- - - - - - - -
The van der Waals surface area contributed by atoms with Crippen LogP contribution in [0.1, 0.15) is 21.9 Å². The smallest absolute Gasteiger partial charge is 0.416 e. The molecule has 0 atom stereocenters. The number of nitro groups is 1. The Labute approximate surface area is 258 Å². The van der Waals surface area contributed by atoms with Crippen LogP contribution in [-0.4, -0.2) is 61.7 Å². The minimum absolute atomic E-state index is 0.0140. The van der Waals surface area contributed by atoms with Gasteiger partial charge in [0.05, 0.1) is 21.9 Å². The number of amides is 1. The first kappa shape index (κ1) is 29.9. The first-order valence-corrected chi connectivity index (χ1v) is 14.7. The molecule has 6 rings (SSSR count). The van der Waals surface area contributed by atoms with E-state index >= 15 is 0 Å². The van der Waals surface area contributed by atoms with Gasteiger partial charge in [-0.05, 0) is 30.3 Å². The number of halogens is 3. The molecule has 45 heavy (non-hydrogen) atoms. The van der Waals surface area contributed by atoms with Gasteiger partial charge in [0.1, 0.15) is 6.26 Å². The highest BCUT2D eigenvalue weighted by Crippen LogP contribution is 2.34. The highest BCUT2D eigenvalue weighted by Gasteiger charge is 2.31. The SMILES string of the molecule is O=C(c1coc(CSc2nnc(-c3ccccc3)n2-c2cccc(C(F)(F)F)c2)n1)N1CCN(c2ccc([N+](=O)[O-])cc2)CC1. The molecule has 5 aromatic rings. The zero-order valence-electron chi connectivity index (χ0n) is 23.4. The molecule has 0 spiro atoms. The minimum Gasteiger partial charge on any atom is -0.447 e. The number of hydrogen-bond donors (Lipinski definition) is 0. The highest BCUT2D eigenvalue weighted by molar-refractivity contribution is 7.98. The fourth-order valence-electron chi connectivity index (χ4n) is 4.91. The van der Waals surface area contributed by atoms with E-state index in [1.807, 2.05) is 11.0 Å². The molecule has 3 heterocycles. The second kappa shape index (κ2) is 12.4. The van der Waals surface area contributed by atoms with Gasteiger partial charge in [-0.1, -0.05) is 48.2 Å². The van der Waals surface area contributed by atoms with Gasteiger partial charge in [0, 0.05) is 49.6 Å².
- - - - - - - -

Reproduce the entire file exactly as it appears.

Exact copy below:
The van der Waals surface area contributed by atoms with Crippen LogP contribution in [0.1, 0.15) is 21.9 Å². The smallest absolute Gasteiger partial charge is 0.416 e. The molecule has 0 atom stereocenters. The number of nitro groups is 1. The Labute approximate surface area is 258 Å². The van der Waals surface area contributed by atoms with Crippen LogP contribution in [-0.4, -0.2) is 61.7 Å². The minimum absolute atomic E-state index is 0.0140. The van der Waals surface area contributed by atoms with Gasteiger partial charge in [0.05, 0.1) is 21.9 Å². The number of amides is 1. The first kappa shape index (κ1) is 29.9. The first-order valence-corrected chi connectivity index (χ1v) is 14.7. The molecule has 6 rings (SSSR count). The van der Waals surface area contributed by atoms with E-state index >= 15 is 0 Å². The van der Waals surface area contributed by atoms with Gasteiger partial charge in [-0.05, 0) is 30.3 Å². The number of halogens is 3. The molecule has 45 heavy (non-hydrogen) atoms. The van der Waals surface area contributed by atoms with Gasteiger partial charge in [0.1, 0.15) is 6.26 Å². The highest BCUT2D eigenvalue weighted by Crippen LogP contribution is 2.34. The highest BCUT2D eigenvalue weighted by Gasteiger charge is 2.31. The SMILES string of the molecule is O=C(c1coc(CSc2nnc(-c3ccccc3)n2-c2cccc(C(F)(F)F)c2)n1)N1CCN(c2ccc([N+](=O)[O-])cc2)CC1. The molecule has 5 aromatic rings. The zero-order valence-electron chi connectivity index (χ0n) is 23.4. The molecule has 0 spiro atoms. The minimum Gasteiger partial charge on any atom is -0.447 e. The number of hydrogen-bond donors (Lipinski definition) is 0. The highest BCUT2D eigenvalue weighted by molar-refractivity contribution is 7.98. The fourth-order valence-electron chi connectivity index (χ4n) is 4.91. The van der Waals surface area contributed by atoms with E-state index in [1.807, 2.05) is 11.0 Å². The molecule has 3 heterocycles. The second kappa shape index (κ2) is 12.4. The van der Waals surface area contributed by atoms with Gasteiger partial charge in [-0.1, -0.05) is 48.2 Å². The van der Waals surface area contributed by atoms with Gasteiger partial charge in [0, 0.05) is 49.6 Å².